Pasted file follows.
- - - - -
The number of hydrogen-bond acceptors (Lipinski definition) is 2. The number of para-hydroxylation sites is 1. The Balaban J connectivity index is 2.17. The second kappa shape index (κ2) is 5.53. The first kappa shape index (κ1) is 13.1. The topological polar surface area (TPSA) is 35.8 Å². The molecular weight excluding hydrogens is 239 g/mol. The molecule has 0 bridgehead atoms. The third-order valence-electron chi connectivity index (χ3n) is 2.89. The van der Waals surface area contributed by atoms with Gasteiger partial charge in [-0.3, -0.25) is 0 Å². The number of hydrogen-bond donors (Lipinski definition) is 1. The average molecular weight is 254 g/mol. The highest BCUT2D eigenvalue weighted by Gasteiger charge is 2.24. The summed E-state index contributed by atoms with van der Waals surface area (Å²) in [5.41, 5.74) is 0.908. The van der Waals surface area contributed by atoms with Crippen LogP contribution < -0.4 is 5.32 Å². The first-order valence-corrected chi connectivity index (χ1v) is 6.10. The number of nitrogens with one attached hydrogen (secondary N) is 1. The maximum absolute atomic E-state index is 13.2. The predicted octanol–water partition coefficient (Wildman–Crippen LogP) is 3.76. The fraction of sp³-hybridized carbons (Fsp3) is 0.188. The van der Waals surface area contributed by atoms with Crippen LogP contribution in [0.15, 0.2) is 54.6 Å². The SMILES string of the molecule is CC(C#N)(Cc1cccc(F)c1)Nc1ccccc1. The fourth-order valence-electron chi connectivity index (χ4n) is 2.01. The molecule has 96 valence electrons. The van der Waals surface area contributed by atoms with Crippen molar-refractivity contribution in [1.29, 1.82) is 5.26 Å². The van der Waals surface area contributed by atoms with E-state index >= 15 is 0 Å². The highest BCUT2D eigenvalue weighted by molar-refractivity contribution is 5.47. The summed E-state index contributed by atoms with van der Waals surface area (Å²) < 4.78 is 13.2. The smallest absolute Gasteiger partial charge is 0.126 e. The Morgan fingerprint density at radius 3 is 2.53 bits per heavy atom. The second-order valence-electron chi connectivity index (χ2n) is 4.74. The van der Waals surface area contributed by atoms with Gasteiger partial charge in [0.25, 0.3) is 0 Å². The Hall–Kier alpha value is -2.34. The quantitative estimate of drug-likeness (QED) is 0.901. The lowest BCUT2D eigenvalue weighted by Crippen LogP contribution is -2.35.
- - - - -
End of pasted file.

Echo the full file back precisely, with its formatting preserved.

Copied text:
The number of hydrogen-bond acceptors (Lipinski definition) is 2. The number of para-hydroxylation sites is 1. The Balaban J connectivity index is 2.17. The second kappa shape index (κ2) is 5.53. The first kappa shape index (κ1) is 13.1. The topological polar surface area (TPSA) is 35.8 Å². The molecular weight excluding hydrogens is 239 g/mol. The molecule has 0 bridgehead atoms. The third-order valence-electron chi connectivity index (χ3n) is 2.89. The van der Waals surface area contributed by atoms with Gasteiger partial charge in [-0.3, -0.25) is 0 Å². The number of hydrogen-bond donors (Lipinski definition) is 1. The average molecular weight is 254 g/mol. The highest BCUT2D eigenvalue weighted by Gasteiger charge is 2.24. The summed E-state index contributed by atoms with van der Waals surface area (Å²) in [5.41, 5.74) is 0.908. The van der Waals surface area contributed by atoms with Crippen LogP contribution < -0.4 is 5.32 Å². The first-order valence-corrected chi connectivity index (χ1v) is 6.10. The number of nitrogens with one attached hydrogen (secondary N) is 1. The maximum absolute atomic E-state index is 13.2. The predicted octanol–water partition coefficient (Wildman–Crippen LogP) is 3.76. The fraction of sp³-hybridized carbons (Fsp3) is 0.188. The van der Waals surface area contributed by atoms with Crippen LogP contribution in [0.15, 0.2) is 54.6 Å². The SMILES string of the molecule is CC(C#N)(Cc1cccc(F)c1)Nc1ccccc1. The fourth-order valence-electron chi connectivity index (χ4n) is 2.01. The molecule has 96 valence electrons. The van der Waals surface area contributed by atoms with Crippen molar-refractivity contribution in [1.29, 1.82) is 5.26 Å². The van der Waals surface area contributed by atoms with E-state index >= 15 is 0 Å². The highest BCUT2D eigenvalue weighted by molar-refractivity contribution is 5.47. The summed E-state index contributed by atoms with van der Waals surface area (Å²) < 4.78 is 13.2. The smallest absolute Gasteiger partial charge is 0.126 e. The Morgan fingerprint density at radius 3 is 2.53 bits per heavy atom. The second-order valence-electron chi connectivity index (χ2n) is 4.74. The van der Waals surface area contributed by atoms with Gasteiger partial charge in [0.25, 0.3) is 0 Å². The Hall–Kier alpha value is -2.34. The quantitative estimate of drug-likeness (QED) is 0.901. The lowest BCUT2D eigenvalue weighted by Crippen LogP contribution is -2.35.